The reduction in the number of shops from 3,941 in Koyambedu to 194 in Thirumazhisai has also resulted in job losses for many vendors.

Market vendors in Chennai struggle with losses due to shift from KoyambeduFile image/PTI
Coronavirus Coronavirus Tuesday, May 19, 2020 - 12:06

Vendors of the makeshift Thirumazhisai market are distressed over falling revenues as fewer people are visiting the market, which is located at a distance from Chennai. The lack of proper shelter, as well as a shortage of labourers to support them with the logistics, has added to the worries of vendors.

The Thirumazhisai market was inaugurated on May 10 as Asia’s largest Koyambedu market turned into a hotspot for coronavirus infection. From the time the Thirumazhisai market was inaugurated, vendors haven’t seen sales pick up, and are urging for the Koyambedu market to be reopened soon.

According to the members of the Koyambedu Market Association, around 3,941 shops were functional in Koyambedu. Right now, 194 shops are currently running in Thirumazhisai.

“The reduction in the number of shops has resulted in job losses for many vendors. More than 20,000 people depended on the Koyambedu market and now most of them are unemployed. The unemployed vendors are calling and asking me how they can lead their lives without a job. They are telling me to urge the government to reopen the shops or they have no other option but to take adverse decisions,” says Thyagarajan, president of Koyambedu Vegetables, Fruits and Flowers Merchants Association.

Challenges have mounted even for people working in the Thirumazhisai market. According to vendors, footfalls have been less.

Chandran, a Koyambedu market trader says, “Customers came even from Dindigul to buy from Koyambedu, but now since the news of Koyambedu cluster is everywhere, people aren’t coming from other districts. We see less than half the crowd at Thirumazhisai as opposed to Koyambedu, due to which our income has reduced. We have almost lost our livelihood and we do not know what to do.”

Chandran says that as the produce is not being sold, they have to leave it on the ground at that very location as they do not have storage space for the fruits and vegetables. “Hence, the duration of the freshness of vegetables reduces and we are also scared that there could be theft,” Chandran adds.

Lack of shelter forces people to travel to Chennai city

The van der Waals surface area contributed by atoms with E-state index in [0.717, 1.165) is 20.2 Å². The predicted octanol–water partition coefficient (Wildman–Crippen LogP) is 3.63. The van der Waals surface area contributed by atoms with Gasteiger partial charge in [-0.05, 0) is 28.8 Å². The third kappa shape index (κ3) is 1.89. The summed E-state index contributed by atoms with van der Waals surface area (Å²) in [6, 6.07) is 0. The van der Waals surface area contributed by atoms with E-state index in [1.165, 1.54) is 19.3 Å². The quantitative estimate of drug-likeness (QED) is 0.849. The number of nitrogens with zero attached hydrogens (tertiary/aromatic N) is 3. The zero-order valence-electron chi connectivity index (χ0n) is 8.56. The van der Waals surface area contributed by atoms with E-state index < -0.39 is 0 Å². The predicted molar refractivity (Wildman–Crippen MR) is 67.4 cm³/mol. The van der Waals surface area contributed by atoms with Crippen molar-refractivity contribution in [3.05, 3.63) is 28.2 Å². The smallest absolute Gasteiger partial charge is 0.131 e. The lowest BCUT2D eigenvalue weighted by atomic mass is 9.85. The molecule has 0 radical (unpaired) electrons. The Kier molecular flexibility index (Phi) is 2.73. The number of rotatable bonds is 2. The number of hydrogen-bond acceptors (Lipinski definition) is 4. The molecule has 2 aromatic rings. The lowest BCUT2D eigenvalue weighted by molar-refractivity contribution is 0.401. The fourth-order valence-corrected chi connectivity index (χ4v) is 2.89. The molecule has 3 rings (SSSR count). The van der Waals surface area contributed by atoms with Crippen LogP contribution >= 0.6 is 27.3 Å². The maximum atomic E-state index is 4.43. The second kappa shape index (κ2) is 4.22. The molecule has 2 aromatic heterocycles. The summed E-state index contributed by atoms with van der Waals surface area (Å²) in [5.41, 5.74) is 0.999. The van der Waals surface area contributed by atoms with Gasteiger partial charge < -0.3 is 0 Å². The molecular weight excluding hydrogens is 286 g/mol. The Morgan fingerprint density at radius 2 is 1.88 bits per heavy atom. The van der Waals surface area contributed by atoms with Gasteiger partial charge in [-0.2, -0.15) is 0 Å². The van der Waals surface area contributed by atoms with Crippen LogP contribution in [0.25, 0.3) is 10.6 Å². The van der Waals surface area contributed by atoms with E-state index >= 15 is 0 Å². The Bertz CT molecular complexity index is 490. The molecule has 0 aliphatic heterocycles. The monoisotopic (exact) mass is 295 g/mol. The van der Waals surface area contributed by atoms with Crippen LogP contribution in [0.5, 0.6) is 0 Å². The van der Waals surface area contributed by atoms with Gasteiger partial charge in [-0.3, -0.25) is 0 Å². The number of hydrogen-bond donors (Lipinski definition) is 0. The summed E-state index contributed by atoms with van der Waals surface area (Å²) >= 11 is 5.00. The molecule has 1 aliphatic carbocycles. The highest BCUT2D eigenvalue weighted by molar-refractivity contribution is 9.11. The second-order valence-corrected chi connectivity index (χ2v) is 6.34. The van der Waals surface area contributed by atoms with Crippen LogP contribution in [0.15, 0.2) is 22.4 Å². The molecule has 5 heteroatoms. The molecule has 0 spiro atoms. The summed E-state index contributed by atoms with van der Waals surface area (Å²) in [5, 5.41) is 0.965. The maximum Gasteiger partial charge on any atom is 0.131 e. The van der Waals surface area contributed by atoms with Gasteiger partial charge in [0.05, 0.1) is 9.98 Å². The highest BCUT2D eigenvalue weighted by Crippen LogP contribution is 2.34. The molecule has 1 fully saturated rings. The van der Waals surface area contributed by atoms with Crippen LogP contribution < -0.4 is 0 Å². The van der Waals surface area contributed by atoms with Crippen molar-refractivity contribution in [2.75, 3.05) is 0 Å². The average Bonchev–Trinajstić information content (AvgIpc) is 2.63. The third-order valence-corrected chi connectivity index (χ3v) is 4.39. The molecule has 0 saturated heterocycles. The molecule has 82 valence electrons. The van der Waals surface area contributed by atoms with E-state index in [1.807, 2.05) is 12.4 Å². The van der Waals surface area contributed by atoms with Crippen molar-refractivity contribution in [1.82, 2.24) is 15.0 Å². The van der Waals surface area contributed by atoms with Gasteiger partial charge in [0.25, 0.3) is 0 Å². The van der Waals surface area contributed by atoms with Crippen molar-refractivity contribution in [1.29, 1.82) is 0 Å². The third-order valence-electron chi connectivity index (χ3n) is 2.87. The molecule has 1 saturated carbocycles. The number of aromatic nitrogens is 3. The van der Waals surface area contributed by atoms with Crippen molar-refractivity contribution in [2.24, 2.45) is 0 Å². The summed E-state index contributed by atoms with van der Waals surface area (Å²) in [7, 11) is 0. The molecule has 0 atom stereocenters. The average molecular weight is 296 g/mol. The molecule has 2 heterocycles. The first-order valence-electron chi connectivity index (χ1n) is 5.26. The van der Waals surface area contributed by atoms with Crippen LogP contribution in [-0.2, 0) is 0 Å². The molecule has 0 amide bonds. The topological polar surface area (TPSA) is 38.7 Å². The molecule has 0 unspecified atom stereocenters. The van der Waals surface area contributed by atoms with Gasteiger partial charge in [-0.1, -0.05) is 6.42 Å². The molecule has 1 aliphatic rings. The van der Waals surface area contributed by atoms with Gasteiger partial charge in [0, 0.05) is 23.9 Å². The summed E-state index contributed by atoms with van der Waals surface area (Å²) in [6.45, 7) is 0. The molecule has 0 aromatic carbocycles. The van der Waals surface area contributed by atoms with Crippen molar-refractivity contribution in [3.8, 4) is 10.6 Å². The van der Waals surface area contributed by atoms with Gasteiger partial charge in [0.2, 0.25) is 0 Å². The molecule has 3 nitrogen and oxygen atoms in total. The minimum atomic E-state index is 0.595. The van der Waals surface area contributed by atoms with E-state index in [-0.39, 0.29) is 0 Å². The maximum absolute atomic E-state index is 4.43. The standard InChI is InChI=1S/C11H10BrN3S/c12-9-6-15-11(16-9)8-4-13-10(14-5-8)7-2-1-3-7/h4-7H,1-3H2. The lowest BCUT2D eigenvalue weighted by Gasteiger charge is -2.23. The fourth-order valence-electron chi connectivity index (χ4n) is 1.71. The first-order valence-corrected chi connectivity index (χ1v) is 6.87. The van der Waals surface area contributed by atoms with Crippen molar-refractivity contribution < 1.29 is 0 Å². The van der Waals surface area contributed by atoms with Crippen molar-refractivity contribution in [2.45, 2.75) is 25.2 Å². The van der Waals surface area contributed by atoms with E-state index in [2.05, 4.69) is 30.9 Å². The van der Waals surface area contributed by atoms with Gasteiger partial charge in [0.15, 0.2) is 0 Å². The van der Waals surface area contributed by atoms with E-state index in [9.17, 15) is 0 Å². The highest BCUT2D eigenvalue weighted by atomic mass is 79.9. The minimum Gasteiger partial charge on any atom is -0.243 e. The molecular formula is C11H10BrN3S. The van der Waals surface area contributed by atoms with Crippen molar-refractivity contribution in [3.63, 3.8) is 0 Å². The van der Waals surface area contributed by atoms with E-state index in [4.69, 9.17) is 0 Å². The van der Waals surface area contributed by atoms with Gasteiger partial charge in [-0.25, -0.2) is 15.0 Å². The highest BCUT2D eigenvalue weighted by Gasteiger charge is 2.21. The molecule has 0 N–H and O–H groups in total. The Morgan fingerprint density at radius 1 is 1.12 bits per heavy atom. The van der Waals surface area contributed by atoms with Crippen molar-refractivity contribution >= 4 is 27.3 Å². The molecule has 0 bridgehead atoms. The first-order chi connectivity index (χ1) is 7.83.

The workforce of the Koyambedu market consists of labourers from Chennai, other districts in Tamil Nadu and people from other states. Many of these labourers have returned to their native place following the coronavirus outbreak and later, Koyambedu emerging as a cluster. Without the required labourers, vendors are left without the logistical help.

However, even the few labourers from Chennai are struggling without a place to stay near the Thirumazhisai market.

“The Koyambedu market was always buzzing with activity and it was situated in an important part of the city. The workers also had a building for themselves so they were able to rest. But Thirumazhisai is just the opposite, the market appears to have been located inside a forest and there are no rooms nearby,” says Thyagarajan.

The temporary market set up within a week has basic facilities including restrooms and water. However, vendors and helpers are returning to the city to refresh and sleep.

“Many workers reach Thirumazhisai early in the morning as trucks start coming in. Once the loads are received and arranged, the helpers used to take rest at Koyambedu, but here, the lack of shelters is tiring people. Heat emanates from the temporary roofs from 7 am and there is a lot of dust. Hence we are unable to stay here. So we are booking rooms and making them stay within the city,” says Chandran.

Adding to the woes of the vendors, on May 13, Tamil Nadu Chief Minister accused the Koyambedu market vendors of refusing to shift the market as the reason for the spike of COVID-19 cases in Chennai.

"The reason for the spike is mainly because of the pavement encroachers who were occupying the places without keeping social distancing in mind," says Thyagarajan. He adds that authorities could have acted strongly against them so that Koyambedu did not become a cluster, and had they done so, they would not have this problem on their hands.

Stating that the mistake was with the customers, Chandran says, “We accepted the conditions put by the government but there was a lot of confusion. No one was able to control the public and the sudden 4-day lockdown made more people rush to the markets,” he says. “However, I do not say that it is the complete reason for the spread but I can only say the mistake was with the people and not the vendors.”

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